Review of the Trauma Assessment Inventories by JAMES P. DONNELLY, Assistant Professor, Department of Counseling, School & Educational Psychology, University at Buffalo, Amherst, NY, and KERRY DONNELLY, Clinical Neuropsychologist, VA Western New York Healthcare System, Buffalo, NY: DESCRIPTION. The Trauma Assessment Inventories include three instruments to facilitate assessment of different aspects of trauma experience depending on the clinical need: Screening via The Traumatic Life Events Questionnaire (TLEQ), DSM diagnosis with the PTSD Screening and Diagnostic Scale (PSDS), and cognitively oriented treatment using The TraumaRelated Guilt Inventory (TRGI). The screening and diagnostic instruments (TLEQ and PSDS) are packaged and sold together (the "screening kit"); the TRGI treatment inventory (the "treatment kit") can be ordered separately. The author of all three inventories is Edward Kubany, Ph.D., who has focused his clinical activity and research on assessment and treatment of traumatic stress, especially with veterans, for more than a decade. The TLEQ manual makes the case that traumatic events are far more frequent than is generally known and that a brief structured self-report in the clinical setting may be a very efficient way to obtain trauma history. The instrument includes 22 items with specific events such as motor vehicle accidents, war, sudden death of a close relative or friend, domestic violence, and similar events. Each item includes a set of contingent follow-up questions to assess frequency of occurrence and severity of emotional consequences. The 23rd item allows the respondent to identify any other event not previously listed and concludes with a summary item in which the respondent indicates which of the prior events was the most distressing. The event cited in the last item then becomes the focus of the DSM-oriented PSDS, as well as the TRGI assessment if cognitive-behavioral treatment is under consideration. The PSDS includes 38 items covering the six criteria for a diagnosis of PTSD in the DSM-IV. The PSDS is the most recent version of a measure previously called the Distressing Event Questionnaire (Kubany, Leisen, Kaplan, & Kelly, 2000). The TRGI includes 32 statements that describe guilt-related thoughts and feelings and produces six subscale scores. These measures were developed on adult populations, but only one of the instruments, the PSDS, specifically refers to age considerations in administration in advising usage for individuals age 18 or over. The TRGI is written at a fifth grade reading level. Reading criteria for the TLEQ and PSDS are sixth and eighth grade levels, respectively. English language fluency is assumed. All three instruments are available in paper and computer versions. A brief version of the TLEQ is accomplished by instructing respondents to complete only unshaded items on the response form, reducing completion time to about 7 minutes. Administration by a trained technician and interpretation by a clinical professional is recommended. DEVELOPMENT. The description of the development of the TLEQ in the manual is brief, but it appears that the identification and refinement of items was deliberate and thorough. The primary effort involved examination of the literature and related instruments along with extensive pilot testing (over 1,000 protocols). The final item set was completed after a review by a panel of seven PTSD experts to obtain feedback on the quality of item wording and adequacy of sampling of traumatic events. The 38 items of the PSDS were directly based on PTSD criteria in the DSM-IV. Once again, items were reviewed by PTSD experts. The TRGI was built more from the "ground up" than the two diagnostic instruments, presumably because the construct is more recent and so that interval level scales reflecting aspects of trauma-related guilt could be employed in contrast to the categorical judgments (primary traumatic event, diagnosis) facilitated by the screening kit. The TRGI item development process included integration of relevant thoughts and feelings identified in prior studies, related instruments, clinician expertise, and semistructured interviews with trauma survivors. Ultimately, an initial pool of 120 items was reduced to a test set of 40 and a final set of 32 covering six constructs (subscales are Global Guilt, Distress, and four on specific guilt-cognitions including Hindsight Bias/Responsibility, Insufficient Justification, Wrongdoing, and a General subscale). The establishment of the six scales was based on factor analysis of three samples (two college groups with Ns of 200 and 125 and one battered women support group sample of 100). Item analysis with these samples was aimed at retention of items that met six criteria: variability in response evident in no more than 50% of respondents selecting any particular response anchor, item correlations below .9 with all other items, factor loading of .5 on primary factor with .3 or greater difference between primary and all other factors, and review of expected clinical utility of each item. The final 32-item set was said to produce a "robust and very stable" (TRGI manual, p. 26) four-factor solution that included 22 of the items. Unfortunately, the otherwise complete report in the manual does not include tables of the factor analysis results, and the text is limited in describing these analyses. TECHNICAL. The TLEQ. Because the TLEQ does not produce scale scores, the psychometric analysis focused on temporal consistency of reports of trauma in several samples, as well as content validity. Temporal consistency was examined in four samples over varying intervals from 5 days to 2 months. The samples included 51 Vietnam combat veterans, 49 residential substance abuse patients, 62 college students, and 42 members of a support group for battered women. Each item (traumatic event + emotional consequences) was assessed in terms of percent agreement and Cohen's kappa. The lowest temporal consistency levels were observed in the "other accident" category, with percent agreement ranging from 63 to 88 and kappa coefficients from .27 to .59. The interpretation of these numbers suggests that recall of particulars from a large and varied set is more complex than from a singular traumatic event, such as a life-threatening illness. The simple percentage agreement numbers may be more informative than coefficient kappa because: (a) kappa assumes that raters are independent (here they are the same people) and (b) kappa coefficients can be quite low even when agreement is actually high, depending on such parameters as cell size and base rate. The primary validity issue addressed in the manual is content validity. The case in favor of content validity is primarily made through the argument that the set of events in the TLEQ is more comprehensive than other similar measures, and that sample estimates of exposure to traumatic events tend to be higher with the TLEQ than other methods, including interviews. In addition, the instrument significantly discriminated between women with and without PTSD in a support group for battered women (N = 61). The PSDS. Reliability studies on the PSDS included internal consistency of symptom reports, test-retest correlations, and temporal stability in terms of diagnosis based on PSDS score. All of these reliability analyses suggest good to excellent consistency of this instrument. Coefficient alpha estimates were above .80 for all clusters of PTSD symptoms in a sample of Vietnam veterans (N = 120), and four samples of women who had experienced domestic violence and other forms of abuse (Ns = 82, 75, 74, and 24). The lowest alpha estimates were .69 for clusters C and D in the veterans group. Test-retest correlations were examined in samples of battered women support group participants and veterans with varying time intervals (no indication is given as to why the intervals vary) averaging about 10 and 17 days, respectively. Another study examined the consistency of response over a 1-week period when paper and computer versions were utilized. In this study, 76 individuals from a variety of outpatient settings were given the alternate test formats 1 week apart. The correlation of total symptoms between the two versions was .81, and there was also good consistency in terms of classification in terms of PTSD diagnosis. Validity of the PSDS was examined in homogeneous and heterogeneous populations with similar validity questions addressed in both kinds of samples. Diagnostic accuracy was studied by comparing PSDS responses to those obtained from a structured clinical interview (the ClinicianAdministered PTSD scale). Analyses included sensitivity, specificity, and positive and negative predictive power. In addition to examining the ability of two scoring methods to discriminate between PTSD presence versus absence, the author broke down the accuracy data by sample and gender. Interestingly, for all samples except battered women, the optimal cutoff score for the symptom total was 26; for the women who had suffered sexual trauma, the optimal cutoff was 18. The extensive tables provided on these analyses are informative and provide good evidence of discriminant validity. In addition, convergent validity was shown to be good via correlations with previously developed clinical scales in both the homogeneous and heterogeneous samples, and again the reporting in the manual is complete. The TRGI. Reliability of the TRGI is reported in terms of internal consistency and temporal stability. Internal consistency (coefficient alpha) is given for five samples including two groups of combat veterans and three groups of individuals who had experienced physical abuse trauma (Ns range from 68 to 269). Of the 30 coefficients (five samples by six subscales), only two were below .70, and 21 were at least .80. Smaller samples of college students (N = 32) and veterans (N = 69) were given the TRGI twice, with approximately 1 week between administrations. Testretest correlations ranged from .73 to .86 across the six subscales and two samples. Validity studies have included discriminant validity demonstrating significant discrimination of PTSD diagnosis (in terms of mean differences between groups and Receiver Operating Characteristics [ROC] curve studies) as well as sensitivity to change in a randomized treatment study of cognitive therapy with PTSD patients. COMMENTARY. In reviewing these instruments as a set we come away impressed with the likely clinical utility of these measures. They appear to have adequate psychometric support and the test manuals are generally well written and complete (some exceptions were noted above). The TRGI manual includes additional treatment material that may be quite useful in practice. There is the potential concern of investigator bias when so much of the supporting data have come from a single source, but the procedures followed in development of these measures meet generally accepted standards, and in some instances exceed them. One minor criticism is that we have seen other WPS manuals use the same overly general and outdated comments regarding effect size. SUMMARY. As the test manual warns, no self-report instrument should be used by itself to make a diagnosis of PTSD. Nonetheless, the Trauma Assessment Inventories constitute a psychometrically sound set of tools for initial identification of traumatic experiences and for evaluation of posttraumatic symptoms. In addition, the TRGI appears to be a well-developed tool for assessment and treatment of guilt-related thoughts and feelings of trauma survivors in the context of cognitively oriented therapy. REVIEWERS' REFERENCE Kubany, E. S., Leisen, M. B., Kaplan, A. S., & Kelly, M. P. (2000). Validation of a brief measure of posttraumatic stress disorder: The Distressing Event Questionnaire (DEQ). Psychological Assessment, 12, 197-209. Review of the Trauma Assessment Inventories by CARL J. SHEPERIS, Assistant Professor of Counselor Education, and APRIL K. HEISELT, Assistant Professor of Counselor Education, Mississippi State University, Starkville, MS: DESCRIPTION. The Trauma Assessment Inventories set contains three instruments including the screening kit, composed of the Traumatic Life Events Questionnaire (TLEQ) and PTSD Screening and Diagnostic Scale (PSDS), and the treatment kit containing the Trauma-Related Guilt Inventory (TRGI; TLEQ, PSDS, and TRGI) designed to work in conjunction with one another to assist clinicians in making determinations about Posttraumatic Stress Disorder (PTSD) and the guilt associated with trauma survivors. The complete set or individual components are available for purchase. Additional manuals, testing forms, answer sheets, and computerized components for the Trauma Assessment Inventories are also available from the publisher. The TLEQ is a 24-item self-report questionnaire used as a brief screener for PTSD symptomology. Respondents answer questions that address their exposure to 21 traumatic life events, indicating if and how often (i.e., once, twice, three times, four times, five times, or more than five times) particular life events occurred. Respondents are also asked about the presence of feelings of intense fear, helplessness, or horror in relation to those events. The TLEQ concludes with an open-ended question that asks respondents to indicate the one event that caused them the most distress. The TLEQ takes approximately 10 to 15 minutes to complete and can be administered to individuals with a sixth grade reading level. The PSDS, a 38-item self-report questionnaire, is employed to assess the severity of the experienced event reported in the open-ended section of the TLEQ. Clinicians also may use the PSDS in reference to a given trauma. The PSDS contains 17 key components that match the six criteria for PTSD as defined by the fourth edition of the Diagnostic and Statistic Manual of Mental Disorders (American Psychiatric Association, 1994). Respondents use a 5-point Likert scale (i.e., "absent or did not occur" to "present to an extreme or severe degree") to indicate the severity of symptoms they have experienced over a 30-day period. Respondents also indicate when their symptoms began and the length of time they have continued. The PSDS is designed for respondents who are 18 years of age or older with an eighth-grade reading ability. Both the TLEQ and the PSDS have abbreviated and long versions. The TRGI is designed for clinicians who treat PTSD, and can be used to identify guilt-related feelings associated with traumatic events. The TRGI is a 32-item self-report questionnaire that employs a 5-point Likert scale (i.e., "extremely true" to "not true at all") to make determinations about respondent guilt feelings. TRGI items are scored on three separate dimensions: Global Guilt, Distress, and Guilt Cognitions. The TLEQ and PSDS can be administered either via computer or in pencil-and-paper format. Because of the nature of the questions regarding traumatic experiences, the author suggests that trained clinicians debrief with respondents following the completion of the TLEQ. Clinicians clarify the specific event they want respondents to refer to when completing the PSDS. Although technicians can administer self-report inventories, interpretation of the results should be carried out by professionals with psychometric training. The TLEQ and PSDS are self-report questionnaires that do not result in standardized scores. Users of the TLEQ can generate a rough index of the magnitude and severity of the trauma reported by respondents. These include the number of TLEQ events that have occurred in the life of a respondent; the number of TLEQ events that both occurred and evoked intense fear, helplessness, or horror; and the total number of events reported by the respondents and tallied by clinicians. Much like the TLEQ, there are no standardized scores for the PSDS. Clinicians also may consider symptom ratings in order to obtain informal measures of respondent distress. The TRGI employs an Auto Score form whereby users transfer responses to the appropriate scale column. Scores are summed to determine raw scores in each of the six response value areas, although no separate general guilt cognition scores are interpreted on the TRGI. Raw scores are then plotted to normalized T-scores with a mean of 50 and standard deviation of 10. Average scores range between 45T and 55T. Users of the TRGI should review the content of the information provided by respondents contributing to high TRGI scores. The trauma assessment inventories also may be scored via computer. DEVELOPMENT. Instrument development for the TLEQ was approached from a theoretical stance. Items were created following a review of relevant literature, examination of instruments that assess exposure to traumatic events, collecting open-ended responses from more than 1,000 completed preliminary TLEQ versions, and evaluating pilot item content. Content validity for the TLEQ and PSDS were established through the use of expert-review panels consisting of published PTSD experts and clinical psychologists specializing in PTSD. The TRGI was developed using four sources including a review and analysis of guilt literature, examination of guilt scales, and structured interviews and clinical work with trauma survivors. An initial pool of 120 items was created to reflect the six dimensions of guilt. From this pool, a 40-item preliminary TRGI was prepared and distributed to two samples of college students who reported experienced traumas and 100 battered women attending support groups. TECHNICAL. Four studies were conducted in order to determine the test-retest reliability of the TLEQ. Populations in the studies included: 51 Vietnam combat veterans (5- to 45-day test-retest intervals), 49 men and women in a residential substance abuse program (2-month interval), 62 college students (1-week interval), and 42 women attending support groups for battered women (2-week interval). Across the samples most items indicated adequate temporal stability, especially as it related to items asking about childhood physical abuse (kappas = .63 to .91), witnessing family violence (kappas = .60 to .79), childhood sexual abuse by someone more than 5 years older (kappas = .70 to .90), and stalking (kappas = .59 to .84). Poorest temporal consistency was related to nonmotor vehicle accidents. High test-retest reliability was found as it related to the reports of intense fear, horror, and helplessness as related by the women attending support groups for battered women. It should be noted that the samples used in these studies were relatively small. Content validity procedures for the TLEQ were not clearly delineated in the manual. The author of the manual claimed that content validity was established because a large portion (93% in one study and over 99% in another) reported having experienced traumatic events. This reasoning is circular and does not clearly provide evidence of content validity. Internal consistency for the PSDS was tested on 120 male Vietnam combat veterans and four groups of women including: 82 women sexually abused by a household member before the age of 18 who had received services in the previous year from an agency or provider that serves incest survivors; 75 women sexually assaulted after the age of 12 who received services in the previous year from an agency that serves rape victims; 74 women abused by an intimate partner who received services in the previous year from an agency that serves battered women; and 24 women with histories of prostitution, substance abuse, and sexual abuse. Alpha coefficients for each criterion ranged from .80 to .98. Test-retest reliability was assessed with 52 Vietnam combat veterans. Test-retest interval was from 5 to 45 days. The test-retest correlation coefficient for total PSDS symptoms was .95. The test-retest also was assessed with 54 women receiving support group counseling services from a nonprofit community agency that serves battered women. The test-retest interval ranged from 7 to 21 days and initial test-retest coefficient for total PSDS symptom scores was .83. Two studies were conducted to determine the validity of the PSDS. One study, consisting of a homogeneous patient group of 120 Vietnam combat veterans, was conducted to compare structured interview assessments with protocol results. The PSDS correctly classified the PTSD status of 86% of the sample. An additional study found that when using a score of 18 or higher for making a PTSD diagnosis, the PSDS correctly classified PTSD status of between 83% and 93% of the four samples of women and 90% of the combined sample of 255 women. To determine test-retest reliability the TLEQ and TRGI were distributed to 60 college students enrolled in an undergraduate psychology class. One week later the test was given to 32 students (23 students did not report trauma exposure and did not complete the TRGI and 5 others were dismissed due to missing data). Test-retest correlation coefficients for the Global Guilt, Distress, and Guilt Cognition scales were .73 or above. Test-retest correlations also were given to a sample of 69 military veterans. The interval for this group was 8 days and the coefficients for the Global Guilt, Distress, and Guilt Cognition scales were .84 or above, indicating strong test-retest reliability. In samples of 74 Vietnam combat veterans and 68 women in battered women's support groups the Guilt Cognitions scale significantly correlated with measures of depression and PTSD. COMMENTARY. The TLEQ produces no formal scores. Instead it relies on respondents' reports of their experiences. Thus, users are cautioned that the PSDS should not be the sole instrument used to determine PTSD. Future research needs to be conducted in order to determine the extent of content-validity. Of particular importance with regard to the TRGI is that item development was based on a limited number of clinical interviews (Beckham, Feldman, & Kirby, 1998, p. 779). There is a paucity of research on the TLEQ, PSDS, and TRGI. Thus, further research is needed to determine the reliability and functionality of the instruments. SUMMARY. The Trauma Assessment Inventories set including the TLEQ, PSDS, and TRGI comprise a low cost inventory set that is relatively easy to score and can provide seemingly accurate estimates of PTSD symptomology. It should be noted that none of these instruments alone should be used to diagnose PTSD as additional factors can mitigate diagnosis. Because the sample sizes employed during instrument development were small, more peer-reviewed research is needed in order to eliminate questions of validity for these instruments. Some aspects of the test manuals are confusing with regard to scoring procedures. However, illustrations in the test manuals prove useful. REVIEWERS' REFERENCES American Psychiatric Association. (1994). Diagnostic and statistical manual of mental disorders (4th ed.). Washington, DC: Author. Beckham, J., Feldman, M., & Kirby, A. (1998). Atrocities exposure in Vietnam combat veterans with chronic posttraumatic stress disorder: Relationship to combat exposure, symptom severity, guilt, and interpersonal violence. Journal of Traumatic Stress, 11, 777-785.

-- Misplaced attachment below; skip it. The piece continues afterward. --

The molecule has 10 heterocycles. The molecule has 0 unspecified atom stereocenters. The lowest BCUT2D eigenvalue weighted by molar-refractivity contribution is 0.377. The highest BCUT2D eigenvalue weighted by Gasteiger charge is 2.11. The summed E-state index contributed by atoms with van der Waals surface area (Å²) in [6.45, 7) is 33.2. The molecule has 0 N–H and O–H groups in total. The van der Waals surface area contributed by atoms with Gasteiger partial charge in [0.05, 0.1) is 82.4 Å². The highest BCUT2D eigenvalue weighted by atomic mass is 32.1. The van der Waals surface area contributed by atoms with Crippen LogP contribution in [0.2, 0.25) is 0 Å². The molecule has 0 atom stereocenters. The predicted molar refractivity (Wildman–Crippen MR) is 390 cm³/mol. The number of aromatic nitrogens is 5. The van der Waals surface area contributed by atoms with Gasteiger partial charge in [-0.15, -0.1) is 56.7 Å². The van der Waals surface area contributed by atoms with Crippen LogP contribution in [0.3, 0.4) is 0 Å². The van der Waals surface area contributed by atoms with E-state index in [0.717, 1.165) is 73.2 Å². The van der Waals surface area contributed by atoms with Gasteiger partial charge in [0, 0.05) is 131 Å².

Review of the Detailed Assessment of Posttraumatic Stress by ROGER A. BOOTHROYD, Associate Professor, Department of Mental Health Law and Policy, Louis de la Parte Florida Mental Health Institute, University of South Florida, Tampa, FL: DESCRIPTION. The Detailed Assessment of Posttraumatic Stress (DAPS) is a 104-item self-report measure assessing exposure to trauma and posttraumatic response. The measure is intended for use with individuals who have undergone a significant psychological stressor. It can be used to assist clinicians in determining the presence or absence of a probable Posttraumatic Stress Disorder (PTSD) or Acute Stress Disorder (ASD) diagnosis. The DAPS can be group or individually administered and scored by individuals with no specialized training. It is appropriate for use with persons 18 years of age and older and requires that respondents have at least a sixth-grade reading level. The measure takes between 20 and 30 minutes to complete and can be scored and profiled in approximately 20 minutes. After reporting their exposure to various potentially traumatic life events, respondents report the severity of the most traumatic experience and the frequency of various symptom clusters using a 5-point scale with varying anchors ranging from a low of 1 to a high of 5. The DAPS contains 13 scales. It has two validity scales designed to identify respondents who deny or underreport their symptoms (i.e., Positive Bias) as well as those who overreport their symptoms and endorse usual symptoms (i.e., Negative Bias). Four scales evaluate respondents' lifetime exposure to trauma. The Relative Trauma Exposure scale assesses the extent to which respondents have been exposed to multiple sources of trauma. A single item on the Onset of Exposure scale determines the recency of the traumatic event. The Peritraumatic Distress scale evaluates the severity of the distress respondents experienced at the time the event occurred. The Peritraumatic Dissociation scale determines whether a respondent dissociated during the traumatic event. Three of the scales relate to common PTSD symptom clusters (i.e., Intrusive Reexperiencing, Avoidance/Numbing, and Autonomic Hyperarousal). Additionally the DAPS contains a summary scale (i.e., Posttraumatic Stress-Total) and a scale to assess impairment of psychosocial functioning (i.e., Posttraumatic Impairment). Finally, the DAPS includes three scales assessing associated features of PTSD (i.e., Trauma-Specific Dissociation, Suicidality, and Substance Abuse). DEVELOPMENT. Originally the author developed 190 items to examine response validity and to assess the diagnostic criteria set forth for Posttraumatic Stress Disorder (309.81) in the DSM-IV-TR. The items were subsequently reviewed by clinicians experienced in treating PTSD and 59 items were eliminated because of redundancy or inadequacy. The remaining 131 items were administered to 105 individuals to obtain preliminary psychometric information. Based on these results, an additional 27 items were eliminated, resulting in the current 104-item measure. TECHNICAL. Scoring & Standardization. In the absence of missing responses, raw scores are simply the sum of the item responses within a symptom domain. The manual includes scoring instructions for handling missing responses, including the number of items that can be missing and still produce a valid score, which differs by subscale. Raw scores are converted to standardized T scores by either plotting them on the profile sheets provided or by using the normative conversion tables in the test manual. Normative information was obtained from responses to a stratified (based on geographical location) random sample of adults obtained from a national sampling service. The DAPS and other related materials for assessing its psychometric properties were mailed to an unspecified number of individuals. In addition, 70 college students were administered the same protocol. The author does not provide any information on the response rate for this mailing or the extent to which respondents were representative of the initial sample of individuals to which materials were mailed. The normative sample included 446 participants who completed and returned the DAPS and who reported at least one DSM-IV-TR level traumatic event. Descriptive data on the age, gender, and racial/ethnic composition of respondents from the normative sample are provided. The effects of these respondent characteristics were examined in relation to scale scores. No age or racial/ethnic differences were found. Gender differences were found on a number of scales. Given this, gender specific profiles and normative tables were developed and are provided in the user manual. The manual also provides decision rules to assist users in determining the likelihood that a respondent has a PTSD or ASD diagnosis. The decision rules used to establish a probable diagnosis of PTSD employ symptom scale cutoff scores and those used to identify an ASD diagnosis are based on a criterion-based method. Four examples based on the responses of trauma-exposed individuals are provided to assist DAPS users with score interpretation and determining diagnosis. Reliability. In addition to the normative sample, reliability information is provided based on a combined clinical/community sample and a university sample. Internal consistency reliability in the form of Cronbach's alpha is the only type of reliability information provided. The majority of the 13 multiple-item scales have Cronbach coefficients above .8 across the three samples. The internal consistency estimates on the Positive Bias scale range from .61 to .80 whereas the Negative Bias and Relative Trauma Exposure scales have coefficients in the .49 to .67 range. The author notes that the lower internal consistency reliabilities associated with these two scales is of less concern given that the Negative Bias scale reflects endorsement of unusual symptoms and is not intended to be internally consistent and the Relative Trauma Exposure scale is a count of respondents' exposure to different types of trauma and is not representative of a specific symptom domain. Validity. Three types of evidence are provided in support of the validity of scores from the DAPS: the relationship of DAPS scores with conceptually important variables, its convergence with similar measures, and its discrimination from less-related measures. In terms of theoretically meaningful variables, DAPS scale scores were correlated with the total number of traumas respondents experienced, the type of trauma experienced (i.e., interpersonal [e.g., rape, physical assault] versus noninterpersonal [e.g., disaster, motor vehicle accident]), and the amount of distress experienced at the time of the trauma, to determine if the scales were associated with these variables in the manner suggested by the existing literature. The number of lifetime traumas experienced (i.e., RTE scale) was significantly correlated with most of the symptom scales. As expected, greater exposure to trauma was associated with increased reporting of distress, reexperiencing, avoidance, hyperarousal, posttraumatic impairment, dissociation, and suicidality. Similarly, respondents' ratings of the level of distress experienced at the time of the trauma were found to be significant predictors of subsequent posttraumatic stress levels. As the literature would suggest, higher levels of distress were associated with higher levels of reexperiencing, avoidance, hyperarousal, and posttraumatic impairment. Finally, as anticipated, respondents who experienced interpersonal trauma reported significantly higher levels of distress, reexperiencing, avoidance, and suicidality than did those who had experienced noninterpersonal trauma. Convergent and discriminant validity were assessed by correlating the DAPS scales with various other measures. In general, the Positive Bias and Negative Bias scales of the DAPS were significantly correlated in the anticipated direction (in the ± .4 to .5 range) with the validity scales from the Trauma Symptom Inventory (Briere, 1995), the Minnesota Multiphasic Personality Inventory (MMPI-2; Butcher, Dahlstrom, Graham, Tellegen, & Kaemmer, 1989), and the Personality Assessment Inventory (Morey, 1991) indicating good convergent and discriminant validity. Similarly, the DAPS symptom scale scores were also correlated with symptom scales from these other measures as an assessment of convergent validity. Over 92% of these correlations (46 of 51) were above .60 whereas 33% exceeded .70. When the DAPS subscale scores were correlated with scales from less-related measures (as an assessment of discriminant validity) the magnitude of the correlations was less than .5 in 75% of the cases. The same strategy was used to assess the convergent and discriminant validity of the DAPS associated feature scales and produce similar support for the validity of these scales. The DAPS has also been shown to have a high level of diagnostic agreement (Kappa = .73) with the Clinician-Administered PTSD Scale (CAPS; Blake et al., 1990), a measure that requires nearly three times the amount of time to administer compared to the DAPS. Additionally, the DAPS has been shown to have good sensitivity (.88) and specificity (.86). COMMENTARY. The DAPS was developed to closely conform to the PTSD diagnostic criteria and includes specific scales for each of the three symptom clusters as well as individual scales for three associated features. Its developer is clearly an expert in the field of PTSD assessment. The manual is well written and contains information of the measure's development, administration, scoring, interpretation, and psychometric properties as well as normative information on nearly 450 trauma-exposed individuals. However, additional information on the norming sample such as the response rate to the mailing and representativeness of respondents to the original sample would have been helpful to include. The data provided on the DAPS to date suggest that it is a psychometrically sound measure of PTSD. SUMMARY. The DAPS is a promising measure for assessing PTSD and distinguishing it from ASD. Although information on the stability of the measure is lacking, other psychometric properties are quite acceptable. REVIEWER'S REFERENCES Blake, D. D., Weather, F. W., Nagy, L. M., Kaloupek, D. G., Klauminzer, G., Charney, D. S., & Keane, T. M. (1990). A clinician rating scale for assessing current and lifetime PTSD: The CAPS-1. The Behavior Therapist, 13, 187-188. Briere, J. (1995). Trauma Symptom Inventory. Odessa, FL: Psychological Assessment Resources, Inc. Butcher, J. N., Dahlstrom, W. G., Graham, J. R., Tellegen, A., & Kaemmer, B. (1989). Minnesota Multiphasic Personality Inventory (MMPI-2): Manual for administration and scoring. Minneapolis: University of Minnesota Press. Morey, L. C. (1991). Personality Assessment Inventory: Professional manual. Odessa, FL: PAR Psychological Assessment Resources, Inc. Review of the Detailed Assessment of Posttraumatic Stress by LARISSA SMITH, Presley Center for Crime and Justice Studies, University of California, Riverside, CA: DESCRIPTION. The Detailed Assessment of Posttraumatic Stress (DAPS) is a 104-item, self-report paper-and-pencil inventory measuring extent of trauma exposure and post-traumatic response. Subscales include three trauma-specific subscales (Relative Trauma Exposure, Peritraumatic Distress, Peritraumatic Dissociation), five posttraumatic scales (Reexperiencing, Avoidance, Hyperarousal, Posttraumatic Stress total, Posttraumatic Impairment), three associated features scales (Trauma-Specific Dissociation, Substance Abuse, and Suicidality), and two validity scales (Positive Bias and Negative Bias). Questions are either dichotomous or on a 5-point Likert scale and address experiences and behaviors both during the event and during the month before protocol administration. The DAPS converts to a scoring sheet designed to facilitate handscoring, including a worksheet area for evaluating the extent to which the examinee meets DSM-IV criteria for Post-Traumatic Stress Disorder (PTSD). Profile charts are provided for both men and women, allowing visual comparison to the normative sample using standardized T scores. The test can be administered by nonclinical staff, though the interpretation of scores and profiles requires graduate training in clinical/counseling psychology and in test interpretation. Specific instructions for examinees are included in the manual. The manual also provides guidelines for dealing with missing data, calculating raw scores, and T-score conversion, and provides sample profile interpretation case studies. The test takes approximately 20-30 minutes to complete and requires the equivalent of a sixth-grade reading level. DEVELOPMENT. An initial pool of 190 items was reduced to 104 through consultation with expert clinicians and through item analysis based upon the first 105 participants in the normative sample. Scales appear to have been developed based upon DSM-IV criteria and prior research in the field of posttraumatic stress. The manual provides a detailed description of each scale, including item content, characteristics of high scorers, and empirical and/or theoretical basis. TECHNICAL. Standardization. The authors employed a national sampling service to construct a stratified random sample of adults from Department of Motor Vehicles registries and telephone books. Participants were mailed the DAPS as part of a battery of instruments assessing trauma-related experience, including a survey specifically designed to evaluate the presence or absence of childhood and adult trauma. Of the participants contacted, 620 completed the protocol (there is no information about what response rate this represents), and 446 of those participants reported having experienced at least one DSM-IV-TR-level incident in the past. In addition, a sample of 70 university students were administered the protocol in order to extend the age range of the sample. In the trauma-exposed sample, mean age was 45.6 years (range 18-91). Just over half the respondents were men, and the sample was primarily (83.4%) Caucasian. Analyses of this sample showed no age or ethnicity differences in scale scores. Some scales have gender differences; the manual presents norms by gender and separate profile sheets to take those differences into account. Reliability. When the normative process was complete, further data were collected in a clinical/community sample and an undergraduate sample (N = 257) in order to assess reliability and validity. Participants in the undergraduate sample also reported at least one prior traumatic event. The clinical sample (N = 191) was recruited by clinicians in various parts of the United States; the community sample (N = 58) was recruited through flyers and newspaper advertisements and included participants with at least one prior traumatic event. The community sample was primarily female (80%) and Caucasian (77%), mean age of 35 years. The university sample was similarly primarily female (74%) and Caucasian (84%), mean age of 19.6 years. Alpha reliabilities for the scales range from .52 (Negative Bias) to .96 (Posttraumatic Stress-Total) overall, though it should be noted that the Negative Bias scale is intended to detect fake-bad responses based upon endorsement of bizarre or unusual symptoms and is not intended to measure a single construct. Reliabilities were marginally lower in the university sample than in the clinical/community sample. No information on test-retest reliability is provided. Most interscale correlations are above .30. Validity. The manual provides an impressive amount of validity information. Depending upon the subsample, the DAPS was co- administered with some subset of at least a dozen scales, including the Minnesota Multiphasic Personality Inventory-II (MMPI-2). The DAPS Positive Bias (PB) and Negative Bias (NB) scales correlate substantially, and in the predicted direction, with validity scales from other traumaand personality-related assessment instruments. Correlations between the symptom scales and symptom scales of other inventories are presented with their associated Ns and are mostly in the .60-.80 range. Correlations with scales measuring antisocial personality, mania, and somatic complaints, theoretically and empirically unrelated to PTSD, were substantially lower, in the .10-.30 range. Diagnostic utility for PTSD assessment was assessed against the Clinician-Administered PTSD Scale (CAPS). On the basis of the CAPS, a subsample of participants from the clinical sample was categorized as PTSD positive (N = 25) or PTSD negative (N = 44). The DAPS miscategorized only nine of this sample-six false positives and three false negatives-producing a _appa of .73, sensitivity of .88, and specificity of .86. Diagnostic utility for Acute Stress Disorder (ASD) was not assessed due to the recency of the diagnostic category and the paucity of structured clinical interview assessments, and the manual recommends caution in diagnosing ASD solely on the basis of the DAPS decision rules. COMMENTARY. The DAPS manual presents a very thorough survey of currently used PTSD assessment instruments and makes a wellsupported case for the DAPS' contribution over and above existing instruments. There is also an impressive level of detail in the scale descriptions, the administration and scoring instructions, and the profile interpretation examples. Information on the normative sample and the validational process is also presented in considerable detail. With regard to the normative sample itself, a substantial amount of care was taken in the acquisition and composition of traumatized and comparison subsamples. The scales have a higher degree of overlap (as indicated by interscale correlations) than might be considered optimal, but the scale structure is well-grounded in prior literature. Items are for the most part clearly worded and readily understandable, though there is the occasional digression into the vernacular (e.g., Item 24, "You 'spaced out.'"). The answer sheet is a bit awkward in its flow, but the ease of scoring and diagnosis that it provides outweighs that awkwardness. Profile sheets are easily understood and completed. That the DAPS allows for both scale scoring and profile interpretation is a benefit, especially given the detailed examples and interpretive instructions. SUMMARY. The DAPS can be administered easily and relatively quickly, and provides a large amount of information. Issues of missing data, response bias, gender effects, and data administration conditions are all adequately addressed in the manual, and evidence for internal consistency reliability and for discriminant, convergent, and predictive validity is fair to good. Scales are well-grounded theoretically and empirically, and the author provides a well-done and detailed placement of the DAPS within the body of already-existing instruments. The bulk of the evidence weighs in favor of the test's utility for its stated purpose.